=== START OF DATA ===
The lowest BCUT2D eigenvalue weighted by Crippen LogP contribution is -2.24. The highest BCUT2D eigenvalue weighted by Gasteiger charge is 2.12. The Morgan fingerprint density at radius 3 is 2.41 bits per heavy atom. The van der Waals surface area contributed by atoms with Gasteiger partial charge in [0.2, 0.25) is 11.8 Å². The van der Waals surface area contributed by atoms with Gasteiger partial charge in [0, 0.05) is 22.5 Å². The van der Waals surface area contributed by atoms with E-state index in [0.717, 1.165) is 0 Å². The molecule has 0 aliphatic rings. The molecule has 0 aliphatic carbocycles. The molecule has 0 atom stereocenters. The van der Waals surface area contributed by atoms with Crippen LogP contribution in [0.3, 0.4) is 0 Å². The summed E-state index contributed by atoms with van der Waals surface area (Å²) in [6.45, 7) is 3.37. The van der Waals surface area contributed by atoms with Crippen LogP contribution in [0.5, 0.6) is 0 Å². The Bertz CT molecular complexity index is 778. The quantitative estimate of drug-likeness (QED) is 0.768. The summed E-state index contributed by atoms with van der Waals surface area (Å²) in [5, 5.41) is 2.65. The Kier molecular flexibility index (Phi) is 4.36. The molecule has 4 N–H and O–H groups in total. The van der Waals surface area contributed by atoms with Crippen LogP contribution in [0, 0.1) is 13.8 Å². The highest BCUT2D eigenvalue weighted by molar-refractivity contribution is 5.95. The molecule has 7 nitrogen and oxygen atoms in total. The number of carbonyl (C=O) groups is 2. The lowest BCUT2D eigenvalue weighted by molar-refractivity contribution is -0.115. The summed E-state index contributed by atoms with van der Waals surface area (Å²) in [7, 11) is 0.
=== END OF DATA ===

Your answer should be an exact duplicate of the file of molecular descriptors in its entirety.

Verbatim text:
The lowest BCUT2D eigenvalue weighted by Crippen LogP contribution is -2.24. The highest BCUT2D eigenvalue weighted by Gasteiger charge is 2.12. The Morgan fingerprint density at radius 3 is 2.41 bits per heavy atom. The van der Waals surface area contributed by atoms with Gasteiger partial charge in [0.2, 0.25) is 11.8 Å². The van der Waals surface area contributed by atoms with Gasteiger partial charge in [0, 0.05) is 22.5 Å². The van der Waals surface area contributed by atoms with E-state index in [0.717, 1.165) is 0 Å². The molecule has 0 aliphatic rings. The molecule has 0 aliphatic carbocycles. The molecule has 0 atom stereocenters. The van der Waals surface area contributed by atoms with Crippen LogP contribution in [0.3, 0.4) is 0 Å². The summed E-state index contributed by atoms with van der Waals surface area (Å²) in [6.45, 7) is 3.37. The van der Waals surface area contributed by atoms with Crippen LogP contribution in [0.5, 0.6) is 0 Å². The Bertz CT molecular complexity index is 778. The quantitative estimate of drug-likeness (QED) is 0.768. The summed E-state index contributed by atoms with van der Waals surface area (Å²) in [5, 5.41) is 2.65. The Kier molecular flexibility index (Phi) is 4.36. The molecule has 4 N–H and O–H groups in total. The van der Waals surface area contributed by atoms with Crippen LogP contribution in [0, 0.1) is 13.8 Å². The highest BCUT2D eigenvalue weighted by molar-refractivity contribution is 5.95. The molecule has 7 nitrogen and oxygen atoms in total. The number of carbonyl (C=O) groups is 2. The lowest BCUT2D eigenvalue weighted by molar-refractivity contribution is -0.115. The summed E-state index contributed by atoms with van der Waals surface area (Å²) in [7, 11) is 0.